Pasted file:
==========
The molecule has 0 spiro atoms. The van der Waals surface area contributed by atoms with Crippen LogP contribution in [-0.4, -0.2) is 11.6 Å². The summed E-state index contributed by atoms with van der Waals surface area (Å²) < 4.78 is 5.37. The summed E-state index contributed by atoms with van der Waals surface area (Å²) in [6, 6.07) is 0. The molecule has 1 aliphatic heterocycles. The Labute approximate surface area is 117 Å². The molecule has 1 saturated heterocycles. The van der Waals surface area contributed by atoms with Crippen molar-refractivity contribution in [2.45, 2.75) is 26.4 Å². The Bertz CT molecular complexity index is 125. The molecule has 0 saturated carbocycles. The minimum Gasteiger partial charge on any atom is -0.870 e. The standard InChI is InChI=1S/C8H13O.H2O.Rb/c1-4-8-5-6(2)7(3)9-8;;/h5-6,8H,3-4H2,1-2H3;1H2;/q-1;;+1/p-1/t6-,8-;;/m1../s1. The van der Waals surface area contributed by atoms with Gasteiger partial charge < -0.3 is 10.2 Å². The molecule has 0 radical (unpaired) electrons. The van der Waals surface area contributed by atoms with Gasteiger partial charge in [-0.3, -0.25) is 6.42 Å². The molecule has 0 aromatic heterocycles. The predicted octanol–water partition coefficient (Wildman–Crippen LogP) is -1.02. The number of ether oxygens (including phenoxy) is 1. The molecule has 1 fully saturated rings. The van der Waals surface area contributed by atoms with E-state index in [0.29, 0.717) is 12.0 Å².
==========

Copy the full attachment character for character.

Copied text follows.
The molecule has 0 spiro atoms. The van der Waals surface area contributed by atoms with Crippen LogP contribution in [-0.4, -0.2) is 11.6 Å². The summed E-state index contributed by atoms with van der Waals surface area (Å²) < 4.78 is 5.37. The summed E-state index contributed by atoms with van der Waals surface area (Å²) in [6, 6.07) is 0. The molecule has 1 aliphatic heterocycles. The Labute approximate surface area is 117 Å². The molecule has 1 saturated heterocycles. The van der Waals surface area contributed by atoms with Crippen molar-refractivity contribution in [2.45, 2.75) is 26.4 Å². The Bertz CT molecular complexity index is 125. The molecule has 0 saturated carbocycles. The minimum Gasteiger partial charge on any atom is -0.870 e. The standard InChI is InChI=1S/C8H13O.H2O.Rb/c1-4-8-5-6(2)7(3)9-8;;/h5-6,8H,3-4H2,1-2H3;1H2;/q-1;;+1/p-1/t6-,8-;;/m1../s1. The van der Waals surface area contributed by atoms with Gasteiger partial charge < -0.3 is 10.2 Å². The molecule has 0 radical (unpaired) electrons. The van der Waals surface area contributed by atoms with Gasteiger partial charge in [-0.3, -0.25) is 6.42 Å². The molecule has 0 aromatic heterocycles. The predicted octanol–water partition coefficient (Wildman–Crippen LogP) is -1.02. The number of ether oxygens (including phenoxy) is 1. The molecule has 1 fully saturated rings. The van der Waals surface area contributed by atoms with E-state index in [0.29, 0.717) is 12.0 Å².